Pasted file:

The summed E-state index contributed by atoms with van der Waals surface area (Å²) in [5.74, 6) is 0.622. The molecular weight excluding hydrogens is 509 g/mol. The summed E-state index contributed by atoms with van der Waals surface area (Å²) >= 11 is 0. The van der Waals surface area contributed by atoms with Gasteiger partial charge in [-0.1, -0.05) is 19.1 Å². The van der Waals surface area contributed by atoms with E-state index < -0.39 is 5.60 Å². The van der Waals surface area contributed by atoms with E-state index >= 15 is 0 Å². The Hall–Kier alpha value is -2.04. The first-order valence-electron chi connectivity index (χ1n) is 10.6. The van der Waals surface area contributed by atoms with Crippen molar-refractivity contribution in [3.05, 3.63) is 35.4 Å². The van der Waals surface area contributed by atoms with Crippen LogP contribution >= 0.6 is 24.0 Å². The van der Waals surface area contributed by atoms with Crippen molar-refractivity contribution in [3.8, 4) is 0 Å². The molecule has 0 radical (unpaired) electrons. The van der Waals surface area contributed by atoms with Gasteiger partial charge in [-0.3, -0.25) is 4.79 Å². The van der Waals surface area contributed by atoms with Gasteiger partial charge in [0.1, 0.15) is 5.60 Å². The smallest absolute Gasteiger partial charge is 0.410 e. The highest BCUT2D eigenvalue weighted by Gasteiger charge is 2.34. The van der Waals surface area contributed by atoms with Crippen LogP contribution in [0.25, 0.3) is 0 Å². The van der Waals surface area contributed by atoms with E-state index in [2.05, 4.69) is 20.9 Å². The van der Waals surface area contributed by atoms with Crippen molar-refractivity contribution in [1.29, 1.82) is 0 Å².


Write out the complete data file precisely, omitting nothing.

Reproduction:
The summed E-state index contributed by atoms with van der Waals surface area (Å²) in [5.74, 6) is 0.622. The molecular weight excluding hydrogens is 509 g/mol. The summed E-state index contributed by atoms with van der Waals surface area (Å²) >= 11 is 0. The van der Waals surface area contributed by atoms with Gasteiger partial charge in [-0.1, -0.05) is 19.1 Å². The van der Waals surface area contributed by atoms with E-state index < -0.39 is 5.60 Å². The van der Waals surface area contributed by atoms with E-state index >= 15 is 0 Å². The Hall–Kier alpha value is -2.04. The first-order valence-electron chi connectivity index (χ1n) is 10.6. The van der Waals surface area contributed by atoms with Crippen molar-refractivity contribution in [3.05, 3.63) is 35.4 Å². The van der Waals surface area contributed by atoms with Crippen LogP contribution >= 0.6 is 24.0 Å². The van der Waals surface area contributed by atoms with Crippen molar-refractivity contribution in [3.8, 4) is 0 Å². The molecule has 0 radical (unpaired) electrons. The van der Waals surface area contributed by atoms with Gasteiger partial charge in [-0.3, -0.25) is 4.79 Å². The van der Waals surface area contributed by atoms with Gasteiger partial charge in [0.1, 0.15) is 5.60 Å². The smallest absolute Gasteiger partial charge is 0.410 e. The highest BCUT2D eigenvalue weighted by Gasteiger charge is 2.34. The van der Waals surface area contributed by atoms with Crippen LogP contribution in [0.25, 0.3) is 0 Å². The van der Waals surface area contributed by atoms with E-state index in [2.05, 4.69) is 20.9 Å². The van der Waals surface area contributed by atoms with Crippen molar-refractivity contribution in [1.29, 1.82) is 0 Å².